DENVER — For years, the traditional brick-and-mortar, four year college experience has been pushed on high schoolers as a necessary next step for their lives. But for many, the financial barrier alone can make those dreams seem far-fetched or unrealistic.
“I just think there is a lot of boundaries in the way of traditional pathways,” said Danté Bills, a success coach for the nonprofit AdvanceEDU.
AdvanceEDU connects students to accredited online education collaborators like Southern New Hampshire University, CSU Global or Western Governors University where they can earn a degree. Once students are enrolled, they can access free childcare, technology, career coaching and financial help, such as a Federal Pell Grant.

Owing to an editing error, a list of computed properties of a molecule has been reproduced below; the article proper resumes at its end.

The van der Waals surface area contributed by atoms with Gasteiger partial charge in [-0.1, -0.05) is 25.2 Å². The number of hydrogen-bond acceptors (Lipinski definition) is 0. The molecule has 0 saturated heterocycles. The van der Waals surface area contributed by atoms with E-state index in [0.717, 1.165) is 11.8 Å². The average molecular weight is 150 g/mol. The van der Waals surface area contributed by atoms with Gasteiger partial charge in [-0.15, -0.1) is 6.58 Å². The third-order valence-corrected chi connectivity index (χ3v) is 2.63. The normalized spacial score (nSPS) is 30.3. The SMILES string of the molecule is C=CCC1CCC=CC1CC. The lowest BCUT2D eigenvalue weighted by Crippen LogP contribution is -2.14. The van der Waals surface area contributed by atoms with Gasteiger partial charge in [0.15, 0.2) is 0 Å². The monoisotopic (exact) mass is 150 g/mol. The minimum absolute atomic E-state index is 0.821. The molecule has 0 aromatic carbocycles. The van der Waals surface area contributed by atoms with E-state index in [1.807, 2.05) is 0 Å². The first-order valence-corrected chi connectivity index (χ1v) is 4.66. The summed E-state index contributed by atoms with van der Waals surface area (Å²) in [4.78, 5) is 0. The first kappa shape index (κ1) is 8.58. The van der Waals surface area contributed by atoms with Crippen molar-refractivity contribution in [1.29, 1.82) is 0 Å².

"I can't tell you how many times I’ve talked to a student who said, ‘I didn’t think college was for me,' or 'I’ve tried college before, it doesn’t work,' or, you know, 'I think it’s going to be better if I just go straight into the workforce, and I can just start working for money.' And then they hear about what we can do here and that you can do both: you can work and go to college at the same time and that you can be supported and college can look differently than what you think," said Vanessa Roman, the head of outreach at AdvanceEDU. She said her job is to make college readily accessible to those who have doubts about furthering their education beyond high school.
"I love that moment where they just see like, ‘Oh my gosh, I can do this!’ That is what I live for. That is what I’m here for!” Roman told Rocky Mountain PBS.